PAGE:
The other indicator was Children Looked After with at least 1 missing episode at 7.5%, accounting for 16 children having gone missing in the first quarter of 2023-2024.
Members questioned how the risk to missing children is being managed. Members asked to be briefed on the timescales/length of missing episodes, severity of cases and significant risk to children, whether children are missing regularly or go missing once, and what the take up of return home interviews is. It was explained that this is a cumulative indicator and the risk to children is monitored weekly in the missing children meeting held with the missing persons police. Missing children will have a strategy meeting with social worker, police, schools and placements, and other connected professionals in order to find them quickly and assess the risk. Children who are assessed to be at risk of exploitation are reviewed at the monthly MACE (Multiagency Child Exploitation Panel) and are referred for a child trafficking guardian and a national referral mechanism (NRM) referral made if there are concerns about child trafficking. Lauren Stephenson, the Adolescent Safety Development Team Manager will provide a detailed update about missing children at the next panel.
Arising from discussion on the percentage of Children Looked After placed more than 20 miles away from home, it was noted that work was underway in the Children & Young Adults with Disabilities Service (CYADS) and commissioning to improve placement sufficiency for children with disabilities requiring residential care so that children could be placed closer to or within Harrow. It was noted that this will be discussed in detail at the next Panel meeting, with the AD for Corporate Parenting providing a breakdown of long term vs short term placements 20+ miles away.
Members were advised that Care Experience as a Protected Characteristic has been introduced by 55 Councils to date, this will be brought to Cabinet for December 2023. Members were informed that Harrow and Coram Ambitious for Adoption had been awarded the Early Permanence Quality Mark, which was awarded to adoption agencies that demonstrated the quality of their service, and their commitment to delivering early permanence for children where adoption is in their best interest. ... view the full minutes text for item 65.
The Panel received a presentation on the performance of the Harrow Virtual School from the Headteacher for Children Looked After (CLA).
The Virtual Headteacher drew particular attention to:
· Harrow Virtual School tracked and monitored the attendance of CLA on a daily basis. The Attendance Officer received and responded this information and any anomalies in attendance, and is communicated to social workers, carers and other key professionals in good time.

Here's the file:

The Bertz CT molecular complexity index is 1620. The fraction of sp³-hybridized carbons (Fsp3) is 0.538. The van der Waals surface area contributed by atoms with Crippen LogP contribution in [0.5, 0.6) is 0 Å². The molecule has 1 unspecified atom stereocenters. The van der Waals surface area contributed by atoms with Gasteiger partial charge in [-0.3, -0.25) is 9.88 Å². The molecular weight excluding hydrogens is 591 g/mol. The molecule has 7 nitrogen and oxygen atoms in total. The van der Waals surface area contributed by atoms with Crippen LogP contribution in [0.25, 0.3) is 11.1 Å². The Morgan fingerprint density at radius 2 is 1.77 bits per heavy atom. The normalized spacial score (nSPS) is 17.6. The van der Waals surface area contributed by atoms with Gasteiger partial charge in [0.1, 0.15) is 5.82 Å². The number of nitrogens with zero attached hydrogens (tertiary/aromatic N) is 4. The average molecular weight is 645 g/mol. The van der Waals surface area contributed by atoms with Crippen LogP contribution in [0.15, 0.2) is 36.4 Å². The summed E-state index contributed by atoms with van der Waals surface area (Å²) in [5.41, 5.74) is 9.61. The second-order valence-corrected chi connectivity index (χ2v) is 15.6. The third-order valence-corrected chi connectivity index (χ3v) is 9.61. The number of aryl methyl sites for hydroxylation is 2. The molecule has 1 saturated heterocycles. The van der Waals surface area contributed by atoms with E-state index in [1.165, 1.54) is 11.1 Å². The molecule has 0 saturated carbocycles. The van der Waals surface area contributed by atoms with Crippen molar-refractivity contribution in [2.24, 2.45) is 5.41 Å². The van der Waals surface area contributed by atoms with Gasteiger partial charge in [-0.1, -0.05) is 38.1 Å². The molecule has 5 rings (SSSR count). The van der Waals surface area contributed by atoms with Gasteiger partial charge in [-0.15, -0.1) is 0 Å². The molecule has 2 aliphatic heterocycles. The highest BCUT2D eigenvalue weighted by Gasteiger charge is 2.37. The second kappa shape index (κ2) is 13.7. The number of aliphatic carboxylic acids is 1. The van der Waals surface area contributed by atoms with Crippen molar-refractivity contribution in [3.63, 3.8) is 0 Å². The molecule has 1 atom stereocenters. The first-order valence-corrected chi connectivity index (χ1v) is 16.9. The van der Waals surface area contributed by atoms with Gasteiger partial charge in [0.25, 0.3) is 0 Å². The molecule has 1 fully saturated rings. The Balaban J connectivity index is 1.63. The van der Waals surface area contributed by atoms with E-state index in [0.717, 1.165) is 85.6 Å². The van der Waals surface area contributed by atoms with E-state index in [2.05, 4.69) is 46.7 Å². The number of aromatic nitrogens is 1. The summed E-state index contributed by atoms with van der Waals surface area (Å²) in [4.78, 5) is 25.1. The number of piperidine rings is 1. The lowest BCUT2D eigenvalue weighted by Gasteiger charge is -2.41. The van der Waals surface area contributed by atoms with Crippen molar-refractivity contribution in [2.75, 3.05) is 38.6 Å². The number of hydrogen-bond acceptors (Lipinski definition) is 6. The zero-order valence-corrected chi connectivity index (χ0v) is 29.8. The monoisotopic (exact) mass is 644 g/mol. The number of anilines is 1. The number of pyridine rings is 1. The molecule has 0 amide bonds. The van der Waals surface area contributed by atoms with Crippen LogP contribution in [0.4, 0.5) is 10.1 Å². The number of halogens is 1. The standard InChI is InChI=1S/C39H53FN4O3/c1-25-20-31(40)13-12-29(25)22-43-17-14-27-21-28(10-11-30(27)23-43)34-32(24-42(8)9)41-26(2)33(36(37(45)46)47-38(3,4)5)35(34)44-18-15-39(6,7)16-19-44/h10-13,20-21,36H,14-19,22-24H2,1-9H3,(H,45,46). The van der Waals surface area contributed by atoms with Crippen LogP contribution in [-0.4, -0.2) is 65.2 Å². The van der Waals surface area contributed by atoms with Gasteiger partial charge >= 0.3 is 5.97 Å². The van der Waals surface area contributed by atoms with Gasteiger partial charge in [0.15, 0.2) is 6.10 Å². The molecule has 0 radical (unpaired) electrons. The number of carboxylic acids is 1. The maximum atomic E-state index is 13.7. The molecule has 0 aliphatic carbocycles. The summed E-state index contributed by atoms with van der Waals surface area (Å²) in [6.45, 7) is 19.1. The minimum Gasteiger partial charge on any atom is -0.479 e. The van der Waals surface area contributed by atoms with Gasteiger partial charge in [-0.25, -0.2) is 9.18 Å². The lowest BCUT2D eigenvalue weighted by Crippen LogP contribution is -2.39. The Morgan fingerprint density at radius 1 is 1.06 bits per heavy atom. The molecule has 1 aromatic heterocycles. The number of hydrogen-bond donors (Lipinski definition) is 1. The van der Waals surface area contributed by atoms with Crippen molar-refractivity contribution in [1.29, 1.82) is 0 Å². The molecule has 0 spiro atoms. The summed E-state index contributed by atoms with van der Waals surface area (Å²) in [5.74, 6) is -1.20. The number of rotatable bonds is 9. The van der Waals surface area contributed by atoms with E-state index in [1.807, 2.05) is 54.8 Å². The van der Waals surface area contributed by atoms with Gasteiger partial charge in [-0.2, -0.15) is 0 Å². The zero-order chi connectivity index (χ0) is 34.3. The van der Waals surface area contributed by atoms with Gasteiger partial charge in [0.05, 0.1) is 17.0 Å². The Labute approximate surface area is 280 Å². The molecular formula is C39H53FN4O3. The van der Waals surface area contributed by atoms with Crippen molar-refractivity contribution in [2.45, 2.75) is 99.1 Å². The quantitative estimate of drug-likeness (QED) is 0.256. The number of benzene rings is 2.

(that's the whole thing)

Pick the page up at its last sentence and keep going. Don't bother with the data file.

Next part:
· Pupils who were emotionally- based school avoiders are also supported by professionals in the Virtual School to include learning mentors, educational and clinical psychologists. Key assessments are conducted in a timely manner and a planned programme of support can be put in place early.
· Overall attendance had increased slightly from 80% -82%.
· 52% (23/44) of pupils with attendance below 90% has an Education, Health and Care Plan (EHCP) or are in receipt of SEN support.
· The ratio of boys to girls with PA is approximately 1:1
· The number of pupils with at least 1 suspension has reduced from 11% (2021-2022) to 8% (2022-2023). Harrow’s figures were below the England average which was 10%.
· The national average for Persistent Absence (PA) was 19.1% for children in care for 1 year plus. It was noted that one of the major factors was mental health issues and also parent lost confidence sending children to school. The ambition was to reduce this to 10% or less.
The Panel acknowledged the positive aspects of the report.
RESOLVED: That the report be noted.
Presentation from the Named Nurse for Children Looked After in Harrow.
The Named Nurse for Children Looked After in Harrow, introduced the report which outlined the key performance indicators for Harrow CLA Initial Health Assessments (IHA) and improvement plans.
It was noted that the CLA Team:
· Record and report dates of dental checks following health assessment
· Update immunisation status of each CLA following health assessment where possible
· Record and report dates of Optician Checks
· 47% of Initial Health Assessment’s (IHA) were received outside of timescales. 7 of the 19 late requests were completed within timescales.
· 2 young people refused health assessments.
It was confirmed that a text messaging function has been set up to replace the telephone call reminder to carers and young people. It will be ready to use after confirmation once operational.
The Panel heard a positive case study where a Young Person who had experienced trauma and abuse received a major improvement following an officer review. The CLA nurse had liaised with the young person’s social worker which helped to continue to correctly support the young person. This resulted in the Young Person receiving the correct help and guidance to encourage medical treatment.
The Panel thanked the Named Nurse for their comprehensive presentation.
RESOLVED: That the report be noted.